Amidst all your laser-focused thinking, it is important to give your mind a quiet place and the freedom to wander. Taking a moment to give your “working” mind a break allows you to check in with yourself, sort through your emotions, and process life as it happens around you.
I like to do activities that require a bit of concentration like yoga, cooking, or painting my nails. Paying attention to these details gives my mind a break from mulling over work details. Whenever I fit such activities into my day, I return to the chaos feeling more centered, energized and creative.
Sometimes in these quieter moments, I find that my mind is too inundated to truly relax. If this happens and you are an external processor, try calling a family member or a close friend. If you are an internal processor, journal out your thoughts. I’ve learned that I process through movement and writing, so my notes app has become a scary, unorganized conglomerate of all the questions and thoughts I have throughout the day.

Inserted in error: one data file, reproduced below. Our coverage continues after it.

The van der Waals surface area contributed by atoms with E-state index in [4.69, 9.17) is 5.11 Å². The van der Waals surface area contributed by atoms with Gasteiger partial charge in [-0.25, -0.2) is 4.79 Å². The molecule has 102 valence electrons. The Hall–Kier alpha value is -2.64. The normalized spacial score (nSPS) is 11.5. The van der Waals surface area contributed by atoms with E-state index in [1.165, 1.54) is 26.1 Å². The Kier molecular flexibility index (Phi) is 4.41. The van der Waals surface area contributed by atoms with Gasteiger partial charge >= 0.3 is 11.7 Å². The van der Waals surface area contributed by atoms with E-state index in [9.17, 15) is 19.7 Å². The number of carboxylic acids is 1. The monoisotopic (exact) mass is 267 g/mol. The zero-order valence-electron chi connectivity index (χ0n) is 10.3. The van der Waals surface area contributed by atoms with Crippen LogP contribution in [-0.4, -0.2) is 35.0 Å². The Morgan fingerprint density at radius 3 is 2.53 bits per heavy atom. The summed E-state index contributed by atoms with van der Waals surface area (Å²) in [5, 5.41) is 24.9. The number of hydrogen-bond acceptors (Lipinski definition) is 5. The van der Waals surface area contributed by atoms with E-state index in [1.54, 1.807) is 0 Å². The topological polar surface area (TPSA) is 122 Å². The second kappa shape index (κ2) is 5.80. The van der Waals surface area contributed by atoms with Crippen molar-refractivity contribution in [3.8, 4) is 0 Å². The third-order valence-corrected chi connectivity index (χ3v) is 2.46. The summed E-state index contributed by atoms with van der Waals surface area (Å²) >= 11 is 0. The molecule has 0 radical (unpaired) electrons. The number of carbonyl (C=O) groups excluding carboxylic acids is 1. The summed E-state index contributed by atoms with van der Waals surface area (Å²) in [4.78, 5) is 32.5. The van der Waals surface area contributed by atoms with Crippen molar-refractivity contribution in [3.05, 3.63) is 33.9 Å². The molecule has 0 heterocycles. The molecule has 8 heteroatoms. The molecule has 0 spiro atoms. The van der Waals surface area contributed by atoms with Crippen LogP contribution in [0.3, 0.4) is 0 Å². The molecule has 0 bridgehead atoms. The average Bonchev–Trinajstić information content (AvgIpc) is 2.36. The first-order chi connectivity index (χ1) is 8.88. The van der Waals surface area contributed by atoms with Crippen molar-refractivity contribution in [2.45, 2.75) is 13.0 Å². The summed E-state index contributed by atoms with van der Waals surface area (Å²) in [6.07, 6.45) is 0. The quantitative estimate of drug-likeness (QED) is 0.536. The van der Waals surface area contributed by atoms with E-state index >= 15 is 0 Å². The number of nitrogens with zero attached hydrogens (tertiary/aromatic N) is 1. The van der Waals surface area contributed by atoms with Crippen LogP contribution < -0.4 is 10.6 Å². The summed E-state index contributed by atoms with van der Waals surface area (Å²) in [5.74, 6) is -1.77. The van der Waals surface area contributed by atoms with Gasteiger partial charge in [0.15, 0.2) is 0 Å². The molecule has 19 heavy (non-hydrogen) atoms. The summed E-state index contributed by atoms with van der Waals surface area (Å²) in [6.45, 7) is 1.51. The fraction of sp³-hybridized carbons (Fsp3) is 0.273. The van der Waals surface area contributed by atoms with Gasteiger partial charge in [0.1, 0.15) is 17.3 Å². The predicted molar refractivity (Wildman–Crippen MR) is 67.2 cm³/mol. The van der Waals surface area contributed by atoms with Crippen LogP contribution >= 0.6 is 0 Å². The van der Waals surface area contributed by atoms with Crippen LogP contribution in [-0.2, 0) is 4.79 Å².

Tip 4: Learn about things other than your niche.
Most ambitious people are addicted to learning. The more you know, the better you can be in any given field. Insatiable curiosity is a fantastic trait, but too much of one thing can burn out your interest in it. To become more well-rounded, try to diversify your learning. Instead of spending your commute home from your job at a blockchain company listening to a podcast about blockchain, listen to a podcast that teaches you different lessons.
Tip 5: Remind yourself of your age.